Should you fix your mortgage for two, five or even ten years? Homeowners nearing the end of fixed rate deals are urged to lock in soon
- BoE boss Bailey has warned that higher inflation may mean rates need to rise
- Banks have plenty of cash to lend but rate expectations may bump up costs
- Homeowners with fixed rate deals running out should look at rates now
- How much would a new mortgage cost you? Check with our mortgage finder
Homeowners who are coming to the end of a mortgage deal are being urged to protect their finances by locking into a new fixed-rate loan.
A tsunami of higher energy and food bills, plus inflation heading towards four per cent, means key household bills are on the increase.
And with the Governor of the Bank of England, Andrew Bailey, warning that interest rates will be pushed up if higher inflation becomes persistent, mortgages are also likely to get more expensive. Bailey has not ruled out a rate rise before the end of the year.
David Hollingworth, mortgage expert at broker L&C, says talk of the need for interest rates to rise to curb inflation means now could be the right time to lock into a loan that will provide homeowners with payment certainty.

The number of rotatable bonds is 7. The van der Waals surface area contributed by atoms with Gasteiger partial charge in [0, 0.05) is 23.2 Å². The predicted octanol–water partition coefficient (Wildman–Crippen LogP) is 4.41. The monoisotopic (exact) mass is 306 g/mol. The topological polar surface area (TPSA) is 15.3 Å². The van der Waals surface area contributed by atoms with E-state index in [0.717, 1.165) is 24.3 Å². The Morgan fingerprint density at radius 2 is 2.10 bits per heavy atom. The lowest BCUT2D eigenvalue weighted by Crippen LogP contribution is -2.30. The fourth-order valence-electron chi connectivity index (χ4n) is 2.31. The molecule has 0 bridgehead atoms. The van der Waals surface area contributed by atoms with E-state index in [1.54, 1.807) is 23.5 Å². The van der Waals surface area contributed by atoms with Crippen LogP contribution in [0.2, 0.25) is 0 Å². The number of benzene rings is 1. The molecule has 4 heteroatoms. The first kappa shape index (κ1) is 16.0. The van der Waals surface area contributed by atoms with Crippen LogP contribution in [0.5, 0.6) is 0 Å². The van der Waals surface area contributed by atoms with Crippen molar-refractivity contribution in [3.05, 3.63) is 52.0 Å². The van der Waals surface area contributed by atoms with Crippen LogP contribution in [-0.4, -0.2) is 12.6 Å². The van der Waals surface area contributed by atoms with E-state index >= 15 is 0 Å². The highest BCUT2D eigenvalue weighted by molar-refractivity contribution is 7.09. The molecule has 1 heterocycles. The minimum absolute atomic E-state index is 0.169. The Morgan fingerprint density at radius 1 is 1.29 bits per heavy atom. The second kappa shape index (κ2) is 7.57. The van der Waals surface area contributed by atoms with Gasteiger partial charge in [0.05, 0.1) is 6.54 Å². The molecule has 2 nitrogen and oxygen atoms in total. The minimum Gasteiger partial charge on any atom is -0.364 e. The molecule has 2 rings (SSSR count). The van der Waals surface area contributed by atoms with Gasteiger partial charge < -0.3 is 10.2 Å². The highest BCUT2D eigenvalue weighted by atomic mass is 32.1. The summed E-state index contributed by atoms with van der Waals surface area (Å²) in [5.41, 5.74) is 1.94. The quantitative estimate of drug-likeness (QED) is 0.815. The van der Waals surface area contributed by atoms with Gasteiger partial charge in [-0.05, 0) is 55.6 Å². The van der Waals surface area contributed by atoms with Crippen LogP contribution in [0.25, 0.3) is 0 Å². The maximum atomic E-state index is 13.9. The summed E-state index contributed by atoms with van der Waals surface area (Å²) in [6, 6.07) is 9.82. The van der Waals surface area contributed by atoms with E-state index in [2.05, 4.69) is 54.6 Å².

Increase: A tsunami of higher energy and food bills, plus inflation heading towards four per cent, means key household bills are on the increase
He adds: ‘Being able to lock down the cost of what is typically the single biggest household outgoing, at a time when other costs are climbing, will help build resilience into homeowners’ monthly budgeting.’
Although banks and building societies have no shortage of funds to lend to borrowers – a result of record amounts of money being squirrelled away in savings accounts – Hollingworth believes it is only a matter of time before mortgage prices start rising.
‘The more the markets expect a rate rise, the more likely it will feed into higher funding costs for lenders,’ he says.
‘Lenders have been competing hard to make rates stand out, so profit margins have been cut to the bone.’
For most homeowners coming to the end of a current deal, a fixed-rate loan is the soundest option. As Hollingworth says, it offers payment certainty as well as protection against rising interest rates which a standard variable rate, discounted rate or a tracker do not.
Nicholas Mendes, an adviser at mortgage broker John Charcol, says borrowers with less than six months remaining on their existing loan deal should be acting now to secure a new one.
‘You can fix a new deal six months in advance with most lenders,’ he says. ‘If rates on fixed rate loans were then to come down even more in the meantime, you could switch to a lower rate with the lender before the new deal kicks in. It’s a win-win.’
Should you fix for two or five years?
For most borrowers, the key issue is how long to fix for.